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Good Hymn. Great Savior!

I like old hymns. Unlike those who grow up in many contemporary-minded churches which eschew hymnody, my childhood was spent singing songs like Be Thou My Vision, It Is Well With My Soul and Joyful, Joyful to mention a few. I’m not a “hymn guy” for merely sentimental reasons, but because of their content’s depth and richness which I believe is sorrowfully lacking in much modern-day worship music. Don’t get me wrong. There are bad hymns just like there are bad contemporary choruses.  However, I have found that to be truer of choruses than hymns (maybe that’s because the bad hymns didn’t make it past their own era). Nevertheless, I think one of the gifts of the Church Historical is the music she has produced over the centuries. For English speakers that is especially true over the last several centuries. I am continually amazed when I run across hymns I’ve never heard before but whose doctrinal depth, lyrical beauty and spiritual tone leave me stilled in worship.

I want to share one of those songs with you. One of the ways I enjoy hymns is when their lyrics are paired with a contemporary arrangement of their tune. Let’s be honest, one of the reasons many don’t like hymns is because they feel too detached from the  original tune’s other-worldliness. While some feel this to be a positive, many think otherwise. Regardless of your view, I think it’s a good thing to re-fit an old  hymn with a new arrangement so as to give the song a broader appeal. That is the case with the song I’m posting.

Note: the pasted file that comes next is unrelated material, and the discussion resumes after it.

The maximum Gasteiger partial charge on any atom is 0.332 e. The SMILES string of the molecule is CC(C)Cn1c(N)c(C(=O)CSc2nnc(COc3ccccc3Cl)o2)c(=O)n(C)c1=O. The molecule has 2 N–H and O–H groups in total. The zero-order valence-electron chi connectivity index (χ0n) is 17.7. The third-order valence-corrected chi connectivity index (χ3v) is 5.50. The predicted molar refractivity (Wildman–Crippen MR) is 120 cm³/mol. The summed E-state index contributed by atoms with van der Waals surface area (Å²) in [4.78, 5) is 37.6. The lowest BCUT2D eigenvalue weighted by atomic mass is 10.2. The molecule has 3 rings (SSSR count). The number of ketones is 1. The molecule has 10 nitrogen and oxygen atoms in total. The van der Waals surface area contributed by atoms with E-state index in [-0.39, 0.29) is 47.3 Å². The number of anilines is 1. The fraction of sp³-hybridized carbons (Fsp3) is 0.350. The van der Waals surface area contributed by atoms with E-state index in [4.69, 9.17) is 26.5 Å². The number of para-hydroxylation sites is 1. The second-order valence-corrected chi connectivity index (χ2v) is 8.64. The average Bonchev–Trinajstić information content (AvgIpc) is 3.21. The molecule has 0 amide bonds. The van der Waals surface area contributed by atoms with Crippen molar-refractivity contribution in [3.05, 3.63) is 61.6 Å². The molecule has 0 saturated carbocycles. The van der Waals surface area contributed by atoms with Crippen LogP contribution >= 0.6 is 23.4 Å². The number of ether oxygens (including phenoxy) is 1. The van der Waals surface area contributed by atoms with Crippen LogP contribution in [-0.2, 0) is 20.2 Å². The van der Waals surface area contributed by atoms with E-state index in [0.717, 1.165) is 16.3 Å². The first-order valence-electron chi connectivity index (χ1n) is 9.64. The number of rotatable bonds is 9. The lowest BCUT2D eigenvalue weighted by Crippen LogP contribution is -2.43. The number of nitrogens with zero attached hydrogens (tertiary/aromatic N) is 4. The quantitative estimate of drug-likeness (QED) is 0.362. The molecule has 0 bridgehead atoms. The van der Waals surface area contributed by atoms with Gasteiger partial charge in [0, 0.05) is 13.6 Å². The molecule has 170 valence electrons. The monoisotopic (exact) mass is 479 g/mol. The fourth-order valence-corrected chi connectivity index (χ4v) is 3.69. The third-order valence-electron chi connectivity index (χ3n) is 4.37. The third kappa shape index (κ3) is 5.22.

Keri Lilley, one of my church’s wonderful worship leaders, will periodically find a hymn that most would consider obscure, rearrange it musically, play a rough “scratch” track on the piano, record it on her iPhone and submit it to the pastors to listen to. Obviously, it’s a very unpolished product because the point isn’t to distribute the song for general use but a quick “insider” listening. Often, if there’s a missed chord or verse, Keri will correct it during the song and continue to play. No biggie. Our other worship pastors do the same, and I’m amazed witnessing their talents every single time.

Recently Keri sent a song that’s arrested me of late. It’s called O Savior, Who For Man Hast Trod. It was written by Charles Coffin in 1736 and translated to English by John Chandler a hundred years later. The tune was by John Bishop (Ills­ley, circa 1710) but rearranged in 2009 by Keri. This morning, while getting ready for the day, I pulled up the lyrics for the first time to read as I listened to Keri sing a 270+ year-old song with just the accompaniment of a piano recorded merely on an iPhone “memo app”. By the end of the song  I had tears streaming down my face, incredibly moved by the love of my Savior and the greatness of his work in the gospel. The roughness but simplicity of the recording only adds to the moment for me – the song feels honest, earnest and intimate. Indeed, even Keri’s mistakes in this scratch track serve to highlight the truth that we are people in need of someone to be perfect for us. That’s why I really like this version of the hymn, and why I really love Christ!